Texas Heartbeat Act: Whose Choice Is It?

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Published October 3, 2021
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The Montclarion
Ian Long | The Montclarion

Abortions have been heavily debated for a while now. Many feel abortions should be completely illegal and women should not have the option to get one. After Roe v. Wade and Doe v. Bolton, abortions became legal across the nation.

Concern over abortions becoming illegal again has been somewhat alleviated throughout the decades due to protective measures placed on women’s healthcare. However, with the recent enactment of the Texas abortion law, women are fearing for their rights once more.

The Texas abortion law, known formally as the Texas Heartbeat Act, was passed on Sept. 1. The Texas Heartbeat Act prohibits abortions as soon as cardiac activity is detectable, which is about six weeks along in pregnancy. Six weeks equates to only a two-week late menstrual period, barely enough time for a woman to realize they’re pregnant and then decide whether to get an abortion.

Many states have tried to implement a law like this before, but have been turned down by federal courts on numerous occasions. This is because of pro-choice groups and abortion centers arguing against this outlandish law. However, due to many anti-abortion groups coming together and showing their support for the law, it was able to be passed.

This law also states that someone who reports an abortion or abortion clinic can receive up to $10,000. Many abortion clinics have agreed to stop practicing due to this law, which means safe abortions are basically not an option anymore. However, that doesn’t mean people won’t try to do it on their own and potentially get sued for it if someone were to ever find out.

Dr. Alan Braid, of San Antonio, Texas, was the first to admit to performing an abortion after the law took effect. He was aware of the legal consequences that would take place when he decided to act, but he wanted to prove to the Texas Supreme Court that the law was outrageous. Braid is currently being faced with a lawsuit because he performed this abortion.

Women practicing abortions on themselves is very dangerous. According to the Guttmacher Institute, illegal abortions cause around 8% to 11% of all maternal deaths, which converts to about 30,000 deaths per year. Women who live in Texas who are seeking an abortion after the six-week mark have the option of either leaving the state to get one or to practice an illegal abortion.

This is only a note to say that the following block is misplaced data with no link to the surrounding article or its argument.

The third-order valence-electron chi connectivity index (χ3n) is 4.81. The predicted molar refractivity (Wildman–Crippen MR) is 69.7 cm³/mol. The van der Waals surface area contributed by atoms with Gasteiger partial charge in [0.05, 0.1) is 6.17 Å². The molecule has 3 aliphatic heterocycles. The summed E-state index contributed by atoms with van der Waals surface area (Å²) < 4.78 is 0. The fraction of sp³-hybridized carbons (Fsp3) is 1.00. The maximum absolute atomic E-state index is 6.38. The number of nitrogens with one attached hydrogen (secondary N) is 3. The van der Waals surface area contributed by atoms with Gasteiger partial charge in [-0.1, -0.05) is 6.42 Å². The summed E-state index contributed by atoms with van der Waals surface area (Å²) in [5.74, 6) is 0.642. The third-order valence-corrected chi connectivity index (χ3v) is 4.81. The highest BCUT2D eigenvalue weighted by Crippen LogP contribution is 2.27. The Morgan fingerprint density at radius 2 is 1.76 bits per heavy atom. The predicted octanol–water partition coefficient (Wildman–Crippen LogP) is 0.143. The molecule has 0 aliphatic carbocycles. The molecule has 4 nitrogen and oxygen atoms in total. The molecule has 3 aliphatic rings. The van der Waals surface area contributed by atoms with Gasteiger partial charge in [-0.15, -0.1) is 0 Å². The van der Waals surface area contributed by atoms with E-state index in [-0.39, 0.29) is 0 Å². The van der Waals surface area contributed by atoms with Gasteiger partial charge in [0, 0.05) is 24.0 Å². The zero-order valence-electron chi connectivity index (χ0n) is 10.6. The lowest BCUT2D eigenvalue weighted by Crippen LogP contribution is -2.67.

However, there are many people in Texas who don’t have the ability to travel out of state to an abortion clinic that will provide the service for them. For these people, an unsafe or illegal abortion will most likely be the only option, which could be deadly.

After the passing of the Texas Heartbeat Act, many people are questioning what’s next and are worrying for their rights. If Texas was able to pass a law like this, what does it mean for other states? As of right now, Florida is also looking at an abortion law that would mirror the one passed in Texas. There are many government officials currently opposing this law, but right now, women’s rights are being rescinded at an alarming rate.

It’s very important for women to have access to safe abortions. In cases of rape or incest, a woman should not have to be forced to have a child they never wanted.

A woman’s financial situation also might come into play when deciding to get an abortion or not. If they aren’t able to fund nine months of countless doctors visits plus a lifetime of supporting a baby, then they should be able to choose not to have that child.

No one is asking for everyone to support abortions. Many women say they would never get an abortion, but that doesn’t mean the option should not exist for others. Every woman deserves this choice, and because of this law, many women are being denied that choice.

You can help fight these oppressive laws by giving to Planned Parenthood‘s Action Fund. For more information on abortion rights, you may also visit the website for the National Abortion Rights Action League (NARAL). Both foundations are seeking donations as well as volunteers.

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